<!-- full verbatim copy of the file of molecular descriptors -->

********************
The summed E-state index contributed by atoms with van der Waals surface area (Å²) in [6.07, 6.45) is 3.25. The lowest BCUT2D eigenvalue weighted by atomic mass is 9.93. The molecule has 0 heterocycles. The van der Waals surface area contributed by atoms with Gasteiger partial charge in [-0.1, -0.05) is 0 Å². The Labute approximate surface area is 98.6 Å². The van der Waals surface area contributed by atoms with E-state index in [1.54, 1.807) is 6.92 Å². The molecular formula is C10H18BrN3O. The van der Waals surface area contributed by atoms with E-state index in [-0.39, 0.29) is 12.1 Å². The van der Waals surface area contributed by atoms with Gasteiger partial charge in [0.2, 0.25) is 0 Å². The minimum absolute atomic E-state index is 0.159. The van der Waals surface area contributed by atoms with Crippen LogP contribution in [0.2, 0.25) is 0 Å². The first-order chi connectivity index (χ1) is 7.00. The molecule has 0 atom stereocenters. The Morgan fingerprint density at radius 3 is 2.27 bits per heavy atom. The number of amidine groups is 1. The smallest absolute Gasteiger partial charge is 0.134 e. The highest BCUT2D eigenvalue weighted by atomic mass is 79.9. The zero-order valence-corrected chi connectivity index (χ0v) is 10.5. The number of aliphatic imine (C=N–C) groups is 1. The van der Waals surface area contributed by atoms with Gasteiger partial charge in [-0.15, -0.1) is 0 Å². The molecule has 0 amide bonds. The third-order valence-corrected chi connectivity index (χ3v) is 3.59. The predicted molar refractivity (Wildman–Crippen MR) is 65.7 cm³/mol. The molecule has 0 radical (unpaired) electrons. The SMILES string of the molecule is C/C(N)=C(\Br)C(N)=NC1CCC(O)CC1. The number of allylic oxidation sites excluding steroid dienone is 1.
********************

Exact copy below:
The summed E-state index contributed by atoms with van der Waals surface area (Å²) in [6.07, 6.45) is 3.25. The lowest BCUT2D eigenvalue weighted by atomic mass is 9.93. The molecule has 0 heterocycles. The van der Waals surface area contributed by atoms with Gasteiger partial charge in [-0.1, -0.05) is 0 Å². The Labute approximate surface area is 98.6 Å². The van der Waals surface area contributed by atoms with E-state index in [1.54, 1.807) is 6.92 Å². The molecular formula is C10H18BrN3O. The van der Waals surface area contributed by atoms with E-state index in [-0.39, 0.29) is 12.1 Å². The van der Waals surface area contributed by atoms with Gasteiger partial charge in [0.2, 0.25) is 0 Å². The minimum absolute atomic E-state index is 0.159. The van der Waals surface area contributed by atoms with Crippen LogP contribution in [0.2, 0.25) is 0 Å². The first-order chi connectivity index (χ1) is 7.00. The molecule has 0 atom stereocenters. The Morgan fingerprint density at radius 3 is 2.27 bits per heavy atom. The number of amidine groups is 1. The smallest absolute Gasteiger partial charge is 0.134 e. The highest BCUT2D eigenvalue weighted by atomic mass is 79.9. The zero-order valence-corrected chi connectivity index (χ0v) is 10.5. The number of aliphatic imine (C=N–C) groups is 1. The van der Waals surface area contributed by atoms with Gasteiger partial charge in [-0.15, -0.1) is 0 Å². The molecule has 0 amide bonds. The third-order valence-corrected chi connectivity index (χ3v) is 3.59. The predicted molar refractivity (Wildman–Crippen MR) is 65.7 cm³/mol. The molecule has 0 radical (unpaired) electrons. The SMILES string of the molecule is C/C(N)=C(\Br)C(N)=NC1CCC(O)CC1. The number of allylic oxidation sites excluding steroid dienone is 1.